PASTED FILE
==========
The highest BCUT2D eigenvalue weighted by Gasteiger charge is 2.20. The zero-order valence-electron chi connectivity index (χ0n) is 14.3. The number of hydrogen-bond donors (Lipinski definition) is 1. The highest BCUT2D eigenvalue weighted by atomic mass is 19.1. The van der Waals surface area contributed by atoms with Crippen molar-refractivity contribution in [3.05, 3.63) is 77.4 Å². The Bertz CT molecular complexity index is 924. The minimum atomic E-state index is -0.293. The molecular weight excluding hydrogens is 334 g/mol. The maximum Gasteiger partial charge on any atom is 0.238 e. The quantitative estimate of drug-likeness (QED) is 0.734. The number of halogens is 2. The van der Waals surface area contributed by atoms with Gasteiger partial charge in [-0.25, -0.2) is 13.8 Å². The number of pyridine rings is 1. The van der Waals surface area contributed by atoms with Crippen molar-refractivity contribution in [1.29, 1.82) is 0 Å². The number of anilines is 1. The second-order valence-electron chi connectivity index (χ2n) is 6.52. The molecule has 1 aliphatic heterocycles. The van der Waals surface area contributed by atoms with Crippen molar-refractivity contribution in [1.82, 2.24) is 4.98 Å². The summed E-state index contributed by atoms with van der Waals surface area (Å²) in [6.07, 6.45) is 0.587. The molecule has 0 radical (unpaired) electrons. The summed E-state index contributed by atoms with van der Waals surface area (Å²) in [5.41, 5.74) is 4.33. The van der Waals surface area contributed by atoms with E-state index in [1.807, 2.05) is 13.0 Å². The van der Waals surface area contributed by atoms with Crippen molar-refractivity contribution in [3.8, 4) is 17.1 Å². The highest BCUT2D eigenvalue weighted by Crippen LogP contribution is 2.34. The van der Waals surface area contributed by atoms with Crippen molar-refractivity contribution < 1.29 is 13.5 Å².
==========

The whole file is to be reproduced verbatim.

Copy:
The highest BCUT2D eigenvalue weighted by Gasteiger charge is 2.20. The zero-order valence-electron chi connectivity index (χ0n) is 14.3. The number of hydrogen-bond donors (Lipinski definition) is 1. The highest BCUT2D eigenvalue weighted by atomic mass is 19.1. The van der Waals surface area contributed by atoms with Crippen molar-refractivity contribution in [3.05, 3.63) is 77.4 Å². The Bertz CT molecular complexity index is 924. The minimum atomic E-state index is -0.293. The molecular weight excluding hydrogens is 334 g/mol. The maximum Gasteiger partial charge on any atom is 0.238 e. The quantitative estimate of drug-likeness (QED) is 0.734. The number of halogens is 2. The van der Waals surface area contributed by atoms with Gasteiger partial charge in [-0.25, -0.2) is 13.8 Å². The number of pyridine rings is 1. The van der Waals surface area contributed by atoms with Crippen molar-refractivity contribution in [1.29, 1.82) is 0 Å². The number of anilines is 1. The second-order valence-electron chi connectivity index (χ2n) is 6.52. The molecule has 1 aliphatic heterocycles. The van der Waals surface area contributed by atoms with Crippen molar-refractivity contribution in [1.82, 2.24) is 4.98 Å². The summed E-state index contributed by atoms with van der Waals surface area (Å²) in [6.07, 6.45) is 0.587. The molecule has 0 radical (unpaired) electrons. The summed E-state index contributed by atoms with van der Waals surface area (Å²) in [5.41, 5.74) is 4.33. The van der Waals surface area contributed by atoms with E-state index in [1.807, 2.05) is 13.0 Å². The van der Waals surface area contributed by atoms with Crippen molar-refractivity contribution in [3.8, 4) is 17.1 Å². The highest BCUT2D eigenvalue weighted by Crippen LogP contribution is 2.34. The van der Waals surface area contributed by atoms with Crippen molar-refractivity contribution < 1.29 is 13.5 Å².